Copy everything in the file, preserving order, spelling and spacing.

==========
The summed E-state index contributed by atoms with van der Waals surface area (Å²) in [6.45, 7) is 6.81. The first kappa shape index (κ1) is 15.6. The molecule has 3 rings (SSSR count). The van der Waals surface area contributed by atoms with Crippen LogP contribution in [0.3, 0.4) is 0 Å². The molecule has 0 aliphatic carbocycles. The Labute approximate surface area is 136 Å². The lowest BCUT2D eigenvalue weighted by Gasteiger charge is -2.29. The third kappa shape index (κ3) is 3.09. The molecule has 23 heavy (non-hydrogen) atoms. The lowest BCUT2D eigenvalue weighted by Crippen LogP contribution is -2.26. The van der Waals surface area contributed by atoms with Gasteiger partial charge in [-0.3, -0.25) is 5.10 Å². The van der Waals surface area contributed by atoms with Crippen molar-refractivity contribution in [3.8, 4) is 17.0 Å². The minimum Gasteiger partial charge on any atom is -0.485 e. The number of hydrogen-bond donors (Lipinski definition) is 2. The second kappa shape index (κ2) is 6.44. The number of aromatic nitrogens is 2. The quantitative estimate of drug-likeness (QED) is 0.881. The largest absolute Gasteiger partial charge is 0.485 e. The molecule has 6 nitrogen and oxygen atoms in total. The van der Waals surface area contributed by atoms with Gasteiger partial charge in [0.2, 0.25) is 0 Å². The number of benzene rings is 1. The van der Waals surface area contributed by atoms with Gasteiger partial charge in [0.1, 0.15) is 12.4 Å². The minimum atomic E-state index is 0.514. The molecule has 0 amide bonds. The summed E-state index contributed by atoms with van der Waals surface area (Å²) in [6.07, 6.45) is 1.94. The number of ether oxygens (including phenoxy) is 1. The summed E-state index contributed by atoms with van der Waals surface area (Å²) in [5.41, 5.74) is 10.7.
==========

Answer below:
The summed E-state index contributed by atoms with van der Waals surface area (Å²) in [6.45, 7) is 6.81. The first kappa shape index (κ1) is 15.6. The molecule has 3 rings (SSSR count). The van der Waals surface area contributed by atoms with Crippen LogP contribution in [0.3, 0.4) is 0 Å². The molecule has 0 aliphatic carbocycles. The Labute approximate surface area is 136 Å². The lowest BCUT2D eigenvalue weighted by Gasteiger charge is -2.29. The third kappa shape index (κ3) is 3.09. The molecule has 23 heavy (non-hydrogen) atoms. The lowest BCUT2D eigenvalue weighted by Crippen LogP contribution is -2.26. The van der Waals surface area contributed by atoms with Gasteiger partial charge in [-0.3, -0.25) is 5.10 Å². The van der Waals surface area contributed by atoms with Crippen molar-refractivity contribution in [3.8, 4) is 17.0 Å². The minimum Gasteiger partial charge on any atom is -0.485 e. The number of hydrogen-bond donors (Lipinski definition) is 2. The second kappa shape index (κ2) is 6.44. The number of aromatic nitrogens is 2. The quantitative estimate of drug-likeness (QED) is 0.881. The largest absolute Gasteiger partial charge is 0.485 e. The molecule has 6 nitrogen and oxygen atoms in total. The van der Waals surface area contributed by atoms with Gasteiger partial charge in [0.2, 0.25) is 0 Å². The number of benzene rings is 1. The van der Waals surface area contributed by atoms with Gasteiger partial charge in [0.1, 0.15) is 12.4 Å². The minimum atomic E-state index is 0.514. The molecule has 0 amide bonds. The summed E-state index contributed by atoms with van der Waals surface area (Å²) in [6.07, 6.45) is 1.94. The number of ether oxygens (including phenoxy) is 1. The summed E-state index contributed by atoms with van der Waals surface area (Å²) in [5.41, 5.74) is 10.7.